Munro Associates analyzes Tesla 4680 battery pack. The Tesla 4680 battery pack uses only 16 threaded fasteners in the entire pack that were not penthouse area (the front part of the pack).
Threaded fasteners is something that wears out increases costs. Tesla has designed with snap fit that last forever. It takes more time and is more difficult to the design. Tesla also has designed where there is only one way to put these parts together.
The battery trays inside the structural pack and the electrical connections to each battery also had superior engineering.
Munro will be performing a complete cost and engineering analysis. They will also compare the new 4680 Tesla Model Y with a recosted and reanalyzed old Model Y. They will be able to compare costs between 4680 and regular 2170 battery versions. They will also be able to compare to costs of the pouch batteries.
Brian Wang is a Futurist Thought Leader and a popular Science blogger with 1 million readers per month. His blog Nextbigfuture.com is ranked #1 Science News Blog. It covers many disruptive technology and trends including Space, Robotics, Artificial Intelligence, Medicine, Anti-aging Biotechnology, and Nanotechnology.
Known for identifying cutting edge technologies, he is currently a Co-Founder of a startup and fundraiser for high potential early-stage companies. He is the Head of Research for Allocations for deep technology investments and an Angel Investor at Space Angels.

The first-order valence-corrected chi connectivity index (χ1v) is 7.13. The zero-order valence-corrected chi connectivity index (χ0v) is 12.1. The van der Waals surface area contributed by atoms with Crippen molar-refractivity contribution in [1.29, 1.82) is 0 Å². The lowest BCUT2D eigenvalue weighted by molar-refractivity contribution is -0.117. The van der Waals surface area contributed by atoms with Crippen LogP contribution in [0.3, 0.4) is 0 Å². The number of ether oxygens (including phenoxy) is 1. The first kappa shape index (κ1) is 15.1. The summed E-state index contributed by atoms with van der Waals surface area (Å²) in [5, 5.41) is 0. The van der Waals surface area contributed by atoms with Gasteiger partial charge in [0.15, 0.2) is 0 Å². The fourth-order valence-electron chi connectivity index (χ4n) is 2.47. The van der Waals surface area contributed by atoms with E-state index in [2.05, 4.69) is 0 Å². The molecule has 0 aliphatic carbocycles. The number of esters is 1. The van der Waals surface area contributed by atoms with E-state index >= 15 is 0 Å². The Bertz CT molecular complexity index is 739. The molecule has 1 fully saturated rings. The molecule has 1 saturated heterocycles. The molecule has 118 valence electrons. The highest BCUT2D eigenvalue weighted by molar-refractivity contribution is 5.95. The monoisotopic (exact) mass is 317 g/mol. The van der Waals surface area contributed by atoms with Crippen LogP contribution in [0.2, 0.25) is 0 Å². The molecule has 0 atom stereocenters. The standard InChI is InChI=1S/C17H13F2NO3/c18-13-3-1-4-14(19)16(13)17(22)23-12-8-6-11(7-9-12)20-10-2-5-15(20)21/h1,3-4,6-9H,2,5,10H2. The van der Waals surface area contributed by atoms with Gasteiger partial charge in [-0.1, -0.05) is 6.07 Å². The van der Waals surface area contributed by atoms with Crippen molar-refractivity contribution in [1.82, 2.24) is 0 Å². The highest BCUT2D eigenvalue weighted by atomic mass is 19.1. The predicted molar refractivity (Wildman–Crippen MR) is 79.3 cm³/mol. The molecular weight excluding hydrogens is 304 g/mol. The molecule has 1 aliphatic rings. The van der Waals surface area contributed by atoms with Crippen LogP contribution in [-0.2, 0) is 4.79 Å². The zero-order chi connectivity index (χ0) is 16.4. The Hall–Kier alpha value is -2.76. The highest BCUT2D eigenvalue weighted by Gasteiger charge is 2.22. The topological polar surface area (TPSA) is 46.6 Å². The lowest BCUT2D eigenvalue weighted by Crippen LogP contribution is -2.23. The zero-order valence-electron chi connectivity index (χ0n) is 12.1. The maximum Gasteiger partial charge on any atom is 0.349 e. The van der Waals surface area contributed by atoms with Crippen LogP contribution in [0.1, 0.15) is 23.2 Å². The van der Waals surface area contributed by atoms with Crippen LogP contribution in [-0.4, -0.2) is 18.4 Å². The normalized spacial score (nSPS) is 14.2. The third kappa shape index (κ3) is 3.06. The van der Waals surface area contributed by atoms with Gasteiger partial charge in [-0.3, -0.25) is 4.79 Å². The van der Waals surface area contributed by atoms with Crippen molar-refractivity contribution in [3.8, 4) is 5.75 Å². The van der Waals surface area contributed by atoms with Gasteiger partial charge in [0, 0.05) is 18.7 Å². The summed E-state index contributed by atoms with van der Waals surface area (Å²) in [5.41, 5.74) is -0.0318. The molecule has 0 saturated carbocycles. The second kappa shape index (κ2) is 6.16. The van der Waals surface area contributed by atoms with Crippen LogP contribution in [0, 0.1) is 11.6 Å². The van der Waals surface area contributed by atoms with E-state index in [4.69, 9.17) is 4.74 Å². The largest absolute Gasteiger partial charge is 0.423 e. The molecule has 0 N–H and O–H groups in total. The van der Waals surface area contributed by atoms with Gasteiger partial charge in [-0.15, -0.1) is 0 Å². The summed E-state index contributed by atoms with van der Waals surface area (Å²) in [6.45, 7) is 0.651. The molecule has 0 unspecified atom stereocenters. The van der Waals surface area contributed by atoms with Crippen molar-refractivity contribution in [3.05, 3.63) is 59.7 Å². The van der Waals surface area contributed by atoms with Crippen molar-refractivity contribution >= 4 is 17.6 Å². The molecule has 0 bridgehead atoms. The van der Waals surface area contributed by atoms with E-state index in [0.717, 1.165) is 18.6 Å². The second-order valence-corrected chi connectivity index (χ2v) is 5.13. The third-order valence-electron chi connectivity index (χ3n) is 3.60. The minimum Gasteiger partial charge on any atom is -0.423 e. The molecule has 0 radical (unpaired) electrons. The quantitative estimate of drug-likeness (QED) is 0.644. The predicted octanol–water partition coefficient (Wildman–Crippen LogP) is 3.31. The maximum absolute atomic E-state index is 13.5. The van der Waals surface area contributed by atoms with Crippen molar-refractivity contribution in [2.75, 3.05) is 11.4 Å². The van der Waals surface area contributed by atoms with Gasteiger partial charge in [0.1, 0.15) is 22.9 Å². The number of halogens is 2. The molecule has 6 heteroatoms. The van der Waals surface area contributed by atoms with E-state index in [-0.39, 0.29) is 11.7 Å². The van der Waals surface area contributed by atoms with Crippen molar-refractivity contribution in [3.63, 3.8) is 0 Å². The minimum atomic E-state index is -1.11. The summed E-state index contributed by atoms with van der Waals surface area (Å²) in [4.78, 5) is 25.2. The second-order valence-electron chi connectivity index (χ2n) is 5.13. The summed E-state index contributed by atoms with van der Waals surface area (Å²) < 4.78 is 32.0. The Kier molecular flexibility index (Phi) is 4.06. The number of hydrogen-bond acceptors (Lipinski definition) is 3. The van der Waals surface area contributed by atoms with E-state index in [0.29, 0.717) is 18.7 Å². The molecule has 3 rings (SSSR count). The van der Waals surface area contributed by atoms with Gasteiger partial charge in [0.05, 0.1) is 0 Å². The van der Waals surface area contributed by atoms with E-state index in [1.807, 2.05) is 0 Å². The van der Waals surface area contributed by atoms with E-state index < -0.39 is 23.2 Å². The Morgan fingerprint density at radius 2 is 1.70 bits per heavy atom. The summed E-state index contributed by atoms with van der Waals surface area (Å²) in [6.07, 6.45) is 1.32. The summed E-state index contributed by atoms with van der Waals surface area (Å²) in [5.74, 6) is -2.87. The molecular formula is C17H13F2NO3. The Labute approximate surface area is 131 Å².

A frequent speaker at corporations, he has been a TEDx speaker, a Singularity University speaker and guest at numerous interviews for radio and podcasts. He is open to public speaking and advising engagements.
3 thoughts on “Reviewing the Fully Disassembled Tesla 4680 Battery Pack”
Cooling? I’ve no mention of battery cooling yet. I take they still use that zigzag square tubing for cooling lines?
You mean the wavy vertical blade cooling channels between the staggered cell lines?
Yeah, fantastic from a car perspective, and I don’t blame them for that, but sucks from a secondary use perspective, like my robotics hobby. The Nissan Leaf batteries I use in that might not be quite so well adapted to auto use, but as a result they’re widely used in all sorts of aftermarket hobby applications that require large battery capacities.
The reason I bring this up is that I think maybe Musk doesn’t appreciate that the engineering culture he relies on in all his endeavors is getting a bit sickly in America as a result of a decline in products you can take apart and repurpose. All these bespoke products with no user serviceable components are starving teens of the sort of hands on experience that makes for great engineers.
Are the guys he sends to Mars going to be able to order just the part they need from McMaster, with next day delivery? No, they’ll need to disassemble stuff and repurpose it, they’ll need to be able to build stuff out of junk. They’ll need to be hands on engineers, not guys who’ve lived their lives with clean fingernails.
Where’s he going to get them in a world where you can’t take a wrecked car apart and reuse the pieces?
Comments are closed.